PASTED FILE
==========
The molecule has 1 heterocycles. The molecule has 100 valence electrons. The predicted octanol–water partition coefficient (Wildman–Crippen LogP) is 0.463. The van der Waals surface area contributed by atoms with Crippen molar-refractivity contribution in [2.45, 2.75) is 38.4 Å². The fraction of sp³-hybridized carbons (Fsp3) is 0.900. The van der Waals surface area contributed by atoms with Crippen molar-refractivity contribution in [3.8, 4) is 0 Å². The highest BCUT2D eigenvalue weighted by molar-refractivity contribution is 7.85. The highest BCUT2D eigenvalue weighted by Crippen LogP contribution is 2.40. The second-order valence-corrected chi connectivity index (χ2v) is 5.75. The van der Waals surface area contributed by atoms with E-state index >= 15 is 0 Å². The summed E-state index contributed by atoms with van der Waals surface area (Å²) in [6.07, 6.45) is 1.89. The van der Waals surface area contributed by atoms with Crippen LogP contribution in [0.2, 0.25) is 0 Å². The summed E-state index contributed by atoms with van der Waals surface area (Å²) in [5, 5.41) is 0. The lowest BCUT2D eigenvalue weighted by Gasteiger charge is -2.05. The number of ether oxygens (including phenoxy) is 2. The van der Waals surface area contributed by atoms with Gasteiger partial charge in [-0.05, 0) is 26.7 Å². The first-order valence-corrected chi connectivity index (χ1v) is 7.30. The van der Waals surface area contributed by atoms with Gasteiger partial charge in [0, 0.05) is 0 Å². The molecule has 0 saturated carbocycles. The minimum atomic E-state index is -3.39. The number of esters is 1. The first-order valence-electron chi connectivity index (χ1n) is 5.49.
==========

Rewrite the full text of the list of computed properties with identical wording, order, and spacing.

The molecule has 1 heterocycles. The molecule has 100 valence electrons. The predicted octanol–water partition coefficient (Wildman–Crippen LogP) is 0.463. The van der Waals surface area contributed by atoms with Crippen molar-refractivity contribution in [2.45, 2.75) is 38.4 Å². The fraction of sp³-hybridized carbons (Fsp3) is 0.900. The van der Waals surface area contributed by atoms with Crippen molar-refractivity contribution in [3.8, 4) is 0 Å². The highest BCUT2D eigenvalue weighted by molar-refractivity contribution is 7.85. The highest BCUT2D eigenvalue weighted by Crippen LogP contribution is 2.40. The second-order valence-corrected chi connectivity index (χ2v) is 5.75. The van der Waals surface area contributed by atoms with E-state index >= 15 is 0 Å². The summed E-state index contributed by atoms with van der Waals surface area (Å²) in [6.07, 6.45) is 1.89. The van der Waals surface area contributed by atoms with Crippen LogP contribution in [0.2, 0.25) is 0 Å². The summed E-state index contributed by atoms with van der Waals surface area (Å²) in [5, 5.41) is 0. The lowest BCUT2D eigenvalue weighted by Gasteiger charge is -2.05. The number of ether oxygens (including phenoxy) is 2. The van der Waals surface area contributed by atoms with Gasteiger partial charge in [-0.05, 0) is 26.7 Å². The first-order valence-corrected chi connectivity index (χ1v) is 7.30. The van der Waals surface area contributed by atoms with Gasteiger partial charge in [0, 0.05) is 0 Å². The molecule has 0 saturated carbocycles. The minimum atomic E-state index is -3.39. The number of esters is 1. The first-order valence-electron chi connectivity index (χ1n) is 5.49.